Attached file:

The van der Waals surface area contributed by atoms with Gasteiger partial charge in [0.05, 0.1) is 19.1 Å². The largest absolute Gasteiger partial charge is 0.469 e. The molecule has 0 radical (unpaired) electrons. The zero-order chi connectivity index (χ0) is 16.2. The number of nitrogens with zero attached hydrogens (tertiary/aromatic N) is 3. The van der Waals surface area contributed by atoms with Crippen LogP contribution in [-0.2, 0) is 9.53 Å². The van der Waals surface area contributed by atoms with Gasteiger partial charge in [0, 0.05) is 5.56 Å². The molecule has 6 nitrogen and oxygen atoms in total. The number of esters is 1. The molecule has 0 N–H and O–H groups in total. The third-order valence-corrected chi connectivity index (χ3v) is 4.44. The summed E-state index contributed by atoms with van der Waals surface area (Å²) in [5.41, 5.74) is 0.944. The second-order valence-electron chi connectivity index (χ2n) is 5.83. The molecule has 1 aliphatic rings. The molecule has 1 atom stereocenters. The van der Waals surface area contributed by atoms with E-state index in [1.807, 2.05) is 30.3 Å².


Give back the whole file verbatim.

The van der Waals surface area contributed by atoms with Gasteiger partial charge in [0.05, 0.1) is 19.1 Å². The largest absolute Gasteiger partial charge is 0.469 e. The molecule has 0 radical (unpaired) electrons. The zero-order chi connectivity index (χ0) is 16.2. The number of nitrogens with zero attached hydrogens (tertiary/aromatic N) is 3. The van der Waals surface area contributed by atoms with Crippen LogP contribution in [-0.2, 0) is 9.53 Å². The van der Waals surface area contributed by atoms with Gasteiger partial charge in [0, 0.05) is 5.56 Å². The molecule has 6 nitrogen and oxygen atoms in total. The number of esters is 1. The molecule has 0 N–H and O–H groups in total. The third-order valence-corrected chi connectivity index (χ3v) is 4.44. The summed E-state index contributed by atoms with van der Waals surface area (Å²) in [5.41, 5.74) is 0.944. The second-order valence-electron chi connectivity index (χ2n) is 5.83. The molecule has 1 aliphatic rings. The molecule has 1 atom stereocenters. The van der Waals surface area contributed by atoms with E-state index in [1.807, 2.05) is 30.3 Å².